After twelve weeks of making the trip from suburbia to downtown Toronto and back, I finally appreciate how difficult it is to be a commuter student at UBC.
For my first couple of weeks, I was so exhausted from the commute that by the time I got home I just curled up in my bed and dozed off halfway through an episode of Parks & Recreation. While I’m now able to go to work and back without transforming into a complete sloth, the commute is still long, draining, and more than a little boring at times. Luckily, I’ve found some ways to make it more bearable.
Here are some commuting tips that I’ve figured out over the summer, with a few UBC specific tips thrown in:
1. Get everything ready the night before. Commuter students don’t get to roll out of bed and walk across the street to class. When you’re living off campus, you sometimes need to wake up brutally early in order to make it to class on time—especially if it’s one of the dreaded 8 am sections. This can be super challenging if you’re not a morning person (like me). So how did I manage to catch my 7 am train every morning? Simple: I would prepare everything the night before. I would set out my clothes, make my lunch, pack my bag, and put my Starbucks French roast in the coffee maker so that when my alarm went off in the morning, I wouldn’t need to put any thought into getting ready.
2. Charge your electronics. Along the same lines, make sure that you charge your phone/iPod/Kindle/iPad/whatever other pieces of technology you might have the night before your commute. There’s nothing worse than wanting to cozy up to Fifty Shades of Grey only to realize that your eReader’s battery is as dead as Julius Caesar (not that I read Fifty Shades or anything…).
3. Bring snacks. Warning: food on campus can be kind of expensive. Even if you only shell out a few dollars here and there, it can add up. My favourite commuter snacks were granola bars, grapes, homemade trail mix, and red pepper and hummus. Plus, you’re forced to eat healthy foods for lunch this way! (Although I recommend you indulge in a Blue Chip cookie every once in a while)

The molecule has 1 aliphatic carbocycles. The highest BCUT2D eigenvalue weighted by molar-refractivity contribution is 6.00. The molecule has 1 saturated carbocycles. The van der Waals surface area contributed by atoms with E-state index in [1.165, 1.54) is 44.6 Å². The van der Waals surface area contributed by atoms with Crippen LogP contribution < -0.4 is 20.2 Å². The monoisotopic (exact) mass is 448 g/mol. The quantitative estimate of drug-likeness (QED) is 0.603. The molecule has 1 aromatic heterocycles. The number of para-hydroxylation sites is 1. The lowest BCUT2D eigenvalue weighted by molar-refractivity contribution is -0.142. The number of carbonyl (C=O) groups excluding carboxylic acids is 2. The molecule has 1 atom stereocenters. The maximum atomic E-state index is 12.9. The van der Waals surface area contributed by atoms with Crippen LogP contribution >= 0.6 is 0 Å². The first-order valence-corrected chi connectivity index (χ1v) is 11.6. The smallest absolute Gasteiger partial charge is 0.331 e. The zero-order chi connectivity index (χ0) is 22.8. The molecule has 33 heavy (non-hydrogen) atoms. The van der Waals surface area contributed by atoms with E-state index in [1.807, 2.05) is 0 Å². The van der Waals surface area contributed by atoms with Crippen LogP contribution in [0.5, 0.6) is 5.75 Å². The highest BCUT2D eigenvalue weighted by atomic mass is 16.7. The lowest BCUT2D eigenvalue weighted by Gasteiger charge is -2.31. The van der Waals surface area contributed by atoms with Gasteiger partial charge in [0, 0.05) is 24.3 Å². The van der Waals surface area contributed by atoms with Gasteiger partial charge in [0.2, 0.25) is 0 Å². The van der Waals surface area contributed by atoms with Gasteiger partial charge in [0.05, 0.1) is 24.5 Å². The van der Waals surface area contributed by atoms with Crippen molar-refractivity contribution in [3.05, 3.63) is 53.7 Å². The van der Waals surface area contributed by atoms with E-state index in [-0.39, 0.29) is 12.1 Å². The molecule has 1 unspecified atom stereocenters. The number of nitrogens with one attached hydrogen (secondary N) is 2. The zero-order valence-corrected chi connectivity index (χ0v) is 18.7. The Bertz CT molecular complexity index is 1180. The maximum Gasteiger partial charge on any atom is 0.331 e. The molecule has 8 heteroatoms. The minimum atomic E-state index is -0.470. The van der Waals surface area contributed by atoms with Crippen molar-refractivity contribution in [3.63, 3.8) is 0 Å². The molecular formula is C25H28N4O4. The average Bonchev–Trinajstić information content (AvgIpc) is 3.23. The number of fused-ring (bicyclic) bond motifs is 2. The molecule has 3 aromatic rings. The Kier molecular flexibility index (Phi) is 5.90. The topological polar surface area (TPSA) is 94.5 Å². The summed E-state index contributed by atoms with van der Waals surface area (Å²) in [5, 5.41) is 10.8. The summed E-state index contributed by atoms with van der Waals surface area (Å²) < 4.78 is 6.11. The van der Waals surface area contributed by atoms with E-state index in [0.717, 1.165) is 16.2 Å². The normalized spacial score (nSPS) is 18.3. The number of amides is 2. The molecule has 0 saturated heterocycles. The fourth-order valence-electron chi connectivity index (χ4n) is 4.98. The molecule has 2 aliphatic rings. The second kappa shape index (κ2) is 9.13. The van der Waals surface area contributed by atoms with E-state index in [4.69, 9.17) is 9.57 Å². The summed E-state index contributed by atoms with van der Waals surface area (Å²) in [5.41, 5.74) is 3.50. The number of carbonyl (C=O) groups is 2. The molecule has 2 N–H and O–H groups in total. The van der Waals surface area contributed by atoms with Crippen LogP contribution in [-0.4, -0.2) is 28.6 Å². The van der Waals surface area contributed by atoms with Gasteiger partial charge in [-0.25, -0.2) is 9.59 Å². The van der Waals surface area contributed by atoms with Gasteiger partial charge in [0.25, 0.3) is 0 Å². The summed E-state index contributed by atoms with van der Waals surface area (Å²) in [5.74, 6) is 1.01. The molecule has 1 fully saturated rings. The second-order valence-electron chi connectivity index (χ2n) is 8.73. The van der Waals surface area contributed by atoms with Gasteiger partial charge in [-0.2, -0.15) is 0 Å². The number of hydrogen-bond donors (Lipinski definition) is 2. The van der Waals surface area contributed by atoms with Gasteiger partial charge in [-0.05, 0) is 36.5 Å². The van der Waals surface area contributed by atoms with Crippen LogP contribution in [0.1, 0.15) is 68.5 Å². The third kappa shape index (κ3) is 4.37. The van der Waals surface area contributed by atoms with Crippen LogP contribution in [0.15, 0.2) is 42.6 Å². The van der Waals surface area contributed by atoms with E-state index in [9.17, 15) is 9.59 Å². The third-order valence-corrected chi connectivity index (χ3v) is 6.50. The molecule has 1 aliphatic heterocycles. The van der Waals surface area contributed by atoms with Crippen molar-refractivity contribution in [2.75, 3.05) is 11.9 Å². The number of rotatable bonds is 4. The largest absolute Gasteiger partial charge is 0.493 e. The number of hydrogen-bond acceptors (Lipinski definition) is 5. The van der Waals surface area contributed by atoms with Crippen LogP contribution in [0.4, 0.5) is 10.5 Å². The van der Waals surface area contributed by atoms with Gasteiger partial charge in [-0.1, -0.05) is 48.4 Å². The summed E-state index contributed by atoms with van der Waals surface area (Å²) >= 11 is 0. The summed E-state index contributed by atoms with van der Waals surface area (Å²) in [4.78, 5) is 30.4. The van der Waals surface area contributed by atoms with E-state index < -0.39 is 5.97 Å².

4. Get yo’ text on. You can find out when the next few busses are coming by texting the stop number to 33333. I wish the TTC offered this service. It would’ve saved me many minutes of wondering whether I have time for a Starbucks run before the next bus arrives.
5. Remember your U-Pass. I was notorious among my group of friends for misplacing my U-Pass on a regular basis. Keep it in a designated pocket in your wallet/backpack/satchel/whatever and leave it there. And don’t forget your student card, too!
6. Buy good headphones. The purpose of noise-cancelling headphones on your commute is twofold: a) to block out everyone around you and b) to keep your music in your ears and no one else’s. While I realize that not everyone can afford Beats by Dre, you can get a good quality pair for $20-$30, and they’re definitely worth it. I personally use SkullCandy Inkd ear buds, and love them! They come in lots of pretty colours and get the job done. And please don’t use the white Apple headphones. That is, unless you want everyone on the 99 B-Line knowing that you’re jamming out to One Direction (I’m revealing way too many of my guilty pleasures in this post).
7. Be courteous on the bus. Give up your seat for that Betty White look-a-like. Don’t reserve a spot for your gym bag. Text your friends (or mom!) instead of calling them. It’s just good manners, and you’ll earn karma points. Win-win.
8. Switch up your commute. Take a different route or method of transportation every once in a while. This can make the commute seem a little less monotonous and give you a nice change of scenery. And if you live close enough, why not try biking to school? You can fit in a little morning exercise as well.
9. Stay the night! There’s a commuter hostel in Gage where commuter students can stay for $30 a night. This means that if you’re studying late during exam time, you don’t necessarily have to bus all the way back to Surrey.
10. Get involved on campus! Don’t use the fact that you’re not on campus 24/7 as an excuse. I can 100% guarantee that you’ll have a better university experience if you get involved. Whether this is through a REC intramural league, peer tutoring, or a fraternity/sorority is completely up to you, but make sure you do something! If you only come to UBC campus for your classes and then hop back on the bus, you’re definitely missing out.
To celebrate the fact that I’m one step closer to Vancouver (and no more commutes!), here’s a song that reminds me of my favourite city in the world: The Only Place by Best Coast . Just replace “LA” with “Vancouver” and the Kings jersey with a Canucks jersey (and in case you were wondering, yes, the band’s name was the inspiration for my blog title). Enjoy!